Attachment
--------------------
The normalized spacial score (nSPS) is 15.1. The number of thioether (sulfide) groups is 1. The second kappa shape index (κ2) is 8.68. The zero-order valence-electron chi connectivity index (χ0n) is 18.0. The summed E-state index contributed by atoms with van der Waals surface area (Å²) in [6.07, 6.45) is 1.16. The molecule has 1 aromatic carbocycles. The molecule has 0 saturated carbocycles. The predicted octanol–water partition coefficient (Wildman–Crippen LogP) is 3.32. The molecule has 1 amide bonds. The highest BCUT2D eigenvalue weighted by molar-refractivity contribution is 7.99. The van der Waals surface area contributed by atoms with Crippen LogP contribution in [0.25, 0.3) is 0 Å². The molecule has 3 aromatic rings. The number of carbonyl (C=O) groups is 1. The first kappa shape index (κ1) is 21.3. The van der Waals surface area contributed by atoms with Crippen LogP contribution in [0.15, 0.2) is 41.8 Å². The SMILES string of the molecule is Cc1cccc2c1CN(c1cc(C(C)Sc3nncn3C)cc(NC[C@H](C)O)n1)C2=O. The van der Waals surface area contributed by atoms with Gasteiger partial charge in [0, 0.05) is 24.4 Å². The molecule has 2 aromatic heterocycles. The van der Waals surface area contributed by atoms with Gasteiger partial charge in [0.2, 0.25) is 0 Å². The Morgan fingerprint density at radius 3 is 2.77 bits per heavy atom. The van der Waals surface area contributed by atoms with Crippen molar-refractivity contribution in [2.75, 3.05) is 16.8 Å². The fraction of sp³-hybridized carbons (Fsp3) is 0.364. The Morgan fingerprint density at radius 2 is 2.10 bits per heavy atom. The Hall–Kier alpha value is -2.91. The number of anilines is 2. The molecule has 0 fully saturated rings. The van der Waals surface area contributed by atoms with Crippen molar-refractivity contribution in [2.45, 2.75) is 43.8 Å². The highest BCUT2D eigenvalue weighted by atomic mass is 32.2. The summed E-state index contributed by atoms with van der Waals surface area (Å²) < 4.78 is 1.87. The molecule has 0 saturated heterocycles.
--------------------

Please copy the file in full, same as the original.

The normalized spacial score (nSPS) is 15.1. The number of thioether (sulfide) groups is 1. The second kappa shape index (κ2) is 8.68. The zero-order valence-electron chi connectivity index (χ0n) is 18.0. The summed E-state index contributed by atoms with van der Waals surface area (Å²) in [6.07, 6.45) is 1.16. The molecule has 1 aromatic carbocycles. The molecule has 0 saturated carbocycles. The predicted octanol–water partition coefficient (Wildman–Crippen LogP) is 3.32. The molecule has 1 amide bonds. The highest BCUT2D eigenvalue weighted by molar-refractivity contribution is 7.99. The van der Waals surface area contributed by atoms with Crippen LogP contribution in [0.25, 0.3) is 0 Å². The molecule has 3 aromatic rings. The number of carbonyl (C=O) groups is 1. The first kappa shape index (κ1) is 21.3. The van der Waals surface area contributed by atoms with Crippen LogP contribution in [0.15, 0.2) is 41.8 Å². The SMILES string of the molecule is Cc1cccc2c1CN(c1cc(C(C)Sc3nncn3C)cc(NC[C@H](C)O)n1)C2=O. The van der Waals surface area contributed by atoms with Gasteiger partial charge in [0, 0.05) is 24.4 Å². The molecule has 2 aromatic heterocycles. The van der Waals surface area contributed by atoms with Gasteiger partial charge in [0.2, 0.25) is 0 Å². The Morgan fingerprint density at radius 3 is 2.77 bits per heavy atom. The van der Waals surface area contributed by atoms with Crippen molar-refractivity contribution in [2.75, 3.05) is 16.8 Å². The fraction of sp³-hybridized carbons (Fsp3) is 0.364. The Morgan fingerprint density at radius 2 is 2.10 bits per heavy atom. The Hall–Kier alpha value is -2.91. The number of anilines is 2. The molecule has 0 fully saturated rings. The van der Waals surface area contributed by atoms with Crippen molar-refractivity contribution in [2.45, 2.75) is 43.8 Å². The highest BCUT2D eigenvalue weighted by atomic mass is 32.2. The summed E-state index contributed by atoms with van der Waals surface area (Å²) < 4.78 is 1.87. The molecule has 0 saturated heterocycles.